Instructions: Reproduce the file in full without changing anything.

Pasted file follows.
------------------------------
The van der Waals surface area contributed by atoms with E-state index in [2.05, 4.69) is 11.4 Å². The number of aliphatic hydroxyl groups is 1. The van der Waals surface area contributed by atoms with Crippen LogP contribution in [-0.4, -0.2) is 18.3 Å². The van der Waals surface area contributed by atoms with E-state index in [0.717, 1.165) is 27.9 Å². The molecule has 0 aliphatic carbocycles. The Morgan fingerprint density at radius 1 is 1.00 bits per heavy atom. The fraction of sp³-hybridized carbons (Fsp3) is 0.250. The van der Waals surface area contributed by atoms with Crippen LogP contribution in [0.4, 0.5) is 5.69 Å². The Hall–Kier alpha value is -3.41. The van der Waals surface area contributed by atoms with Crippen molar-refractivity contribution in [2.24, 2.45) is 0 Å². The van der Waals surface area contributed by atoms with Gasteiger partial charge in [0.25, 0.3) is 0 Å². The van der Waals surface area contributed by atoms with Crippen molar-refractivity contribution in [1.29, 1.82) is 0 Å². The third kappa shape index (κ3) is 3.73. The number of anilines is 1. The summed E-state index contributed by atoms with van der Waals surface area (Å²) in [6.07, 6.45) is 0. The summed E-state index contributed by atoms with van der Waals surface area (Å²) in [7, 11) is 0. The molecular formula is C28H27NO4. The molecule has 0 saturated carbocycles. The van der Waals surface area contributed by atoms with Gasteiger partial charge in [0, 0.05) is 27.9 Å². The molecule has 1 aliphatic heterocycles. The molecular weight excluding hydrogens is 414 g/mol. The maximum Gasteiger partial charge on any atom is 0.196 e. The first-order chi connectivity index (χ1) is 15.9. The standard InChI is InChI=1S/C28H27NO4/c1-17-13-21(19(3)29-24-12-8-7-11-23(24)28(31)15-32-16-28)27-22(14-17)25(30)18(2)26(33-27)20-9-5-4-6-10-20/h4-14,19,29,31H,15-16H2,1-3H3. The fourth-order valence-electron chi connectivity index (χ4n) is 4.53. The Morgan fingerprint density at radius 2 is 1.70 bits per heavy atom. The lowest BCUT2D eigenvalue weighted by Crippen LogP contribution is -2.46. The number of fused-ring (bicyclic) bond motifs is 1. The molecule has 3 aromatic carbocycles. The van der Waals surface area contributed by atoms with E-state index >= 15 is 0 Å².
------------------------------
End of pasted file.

The van der Waals surface area contributed by atoms with E-state index in [2.05, 4.69) is 11.4 Å². The number of aliphatic hydroxyl groups is 1. The van der Waals surface area contributed by atoms with Crippen LogP contribution in [-0.4, -0.2) is 18.3 Å². The van der Waals surface area contributed by atoms with E-state index in [0.717, 1.165) is 27.9 Å². The molecule has 0 aliphatic carbocycles. The Morgan fingerprint density at radius 1 is 1.00 bits per heavy atom. The fraction of sp³-hybridized carbons (Fsp3) is 0.250. The van der Waals surface area contributed by atoms with Crippen LogP contribution in [0.4, 0.5) is 5.69 Å². The Hall–Kier alpha value is -3.41. The van der Waals surface area contributed by atoms with Crippen molar-refractivity contribution in [2.24, 2.45) is 0 Å². The van der Waals surface area contributed by atoms with Gasteiger partial charge in [0.25, 0.3) is 0 Å². The van der Waals surface area contributed by atoms with Crippen molar-refractivity contribution in [1.29, 1.82) is 0 Å². The third kappa shape index (κ3) is 3.73. The number of anilines is 1. The summed E-state index contributed by atoms with van der Waals surface area (Å²) in [6.07, 6.45) is 0. The summed E-state index contributed by atoms with van der Waals surface area (Å²) in [7, 11) is 0. The molecular formula is C28H27NO4. The molecule has 0 saturated carbocycles. The van der Waals surface area contributed by atoms with Gasteiger partial charge in [0, 0.05) is 27.9 Å². The molecule has 1 aliphatic heterocycles. The molecular weight excluding hydrogens is 414 g/mol. The maximum Gasteiger partial charge on any atom is 0.196 e. The first-order chi connectivity index (χ1) is 15.9. The standard InChI is InChI=1S/C28H27NO4/c1-17-13-21(19(3)29-24-12-8-7-11-23(24)28(31)15-32-16-28)27-22(14-17)25(30)18(2)26(33-27)20-9-5-4-6-10-20/h4-14,19,29,31H,15-16H2,1-3H3. The fourth-order valence-electron chi connectivity index (χ4n) is 4.53. The Morgan fingerprint density at radius 2 is 1.70 bits per heavy atom. The lowest BCUT2D eigenvalue weighted by Crippen LogP contribution is -2.46. The number of fused-ring (bicyclic) bond motifs is 1. The molecule has 3 aromatic carbocycles. The van der Waals surface area contributed by atoms with E-state index >= 15 is 0 Å².